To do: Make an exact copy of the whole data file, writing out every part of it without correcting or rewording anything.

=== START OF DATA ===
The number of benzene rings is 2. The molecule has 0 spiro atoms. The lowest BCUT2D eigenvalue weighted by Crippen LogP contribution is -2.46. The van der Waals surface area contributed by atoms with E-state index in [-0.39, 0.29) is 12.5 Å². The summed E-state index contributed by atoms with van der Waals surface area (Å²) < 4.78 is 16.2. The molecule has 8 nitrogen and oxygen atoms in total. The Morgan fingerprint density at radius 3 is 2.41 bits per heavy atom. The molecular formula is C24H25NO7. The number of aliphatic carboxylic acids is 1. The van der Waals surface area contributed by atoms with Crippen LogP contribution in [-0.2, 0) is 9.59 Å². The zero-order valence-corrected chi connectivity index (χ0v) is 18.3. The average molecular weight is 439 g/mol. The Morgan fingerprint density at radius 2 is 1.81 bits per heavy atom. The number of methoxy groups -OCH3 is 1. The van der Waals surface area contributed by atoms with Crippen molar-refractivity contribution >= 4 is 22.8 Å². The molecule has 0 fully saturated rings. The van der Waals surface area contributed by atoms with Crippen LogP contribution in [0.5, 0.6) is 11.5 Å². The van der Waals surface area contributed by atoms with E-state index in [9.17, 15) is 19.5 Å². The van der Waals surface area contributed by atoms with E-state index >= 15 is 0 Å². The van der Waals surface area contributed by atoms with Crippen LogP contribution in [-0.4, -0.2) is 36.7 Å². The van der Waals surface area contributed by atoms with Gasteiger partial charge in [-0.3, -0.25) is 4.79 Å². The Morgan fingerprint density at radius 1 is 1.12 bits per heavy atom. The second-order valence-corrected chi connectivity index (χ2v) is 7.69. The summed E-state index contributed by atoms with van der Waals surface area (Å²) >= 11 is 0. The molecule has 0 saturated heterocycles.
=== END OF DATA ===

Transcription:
The number of benzene rings is 2. The molecule has 0 spiro atoms. The lowest BCUT2D eigenvalue weighted by Crippen LogP contribution is -2.46. The van der Waals surface area contributed by atoms with E-state index in [-0.39, 0.29) is 12.5 Å². The summed E-state index contributed by atoms with van der Waals surface area (Å²) < 4.78 is 16.2. The molecule has 8 nitrogen and oxygen atoms in total. The Morgan fingerprint density at radius 3 is 2.41 bits per heavy atom. The molecular formula is C24H25NO7. The number of aliphatic carboxylic acids is 1. The van der Waals surface area contributed by atoms with Crippen LogP contribution in [-0.2, 0) is 9.59 Å². The zero-order valence-corrected chi connectivity index (χ0v) is 18.3. The average molecular weight is 439 g/mol. The Morgan fingerprint density at radius 2 is 1.81 bits per heavy atom. The number of methoxy groups -OCH3 is 1. The van der Waals surface area contributed by atoms with Crippen molar-refractivity contribution >= 4 is 22.8 Å². The molecule has 0 fully saturated rings. The van der Waals surface area contributed by atoms with Crippen LogP contribution in [0.5, 0.6) is 11.5 Å². The van der Waals surface area contributed by atoms with E-state index in [9.17, 15) is 19.5 Å². The van der Waals surface area contributed by atoms with E-state index >= 15 is 0 Å². The van der Waals surface area contributed by atoms with Crippen LogP contribution in [-0.4, -0.2) is 36.7 Å². The van der Waals surface area contributed by atoms with Gasteiger partial charge in [-0.3, -0.25) is 4.79 Å². The Morgan fingerprint density at radius 1 is 1.12 bits per heavy atom. The second-order valence-corrected chi connectivity index (χ2v) is 7.69. The summed E-state index contributed by atoms with van der Waals surface area (Å²) >= 11 is 0. The molecule has 0 saturated heterocycles.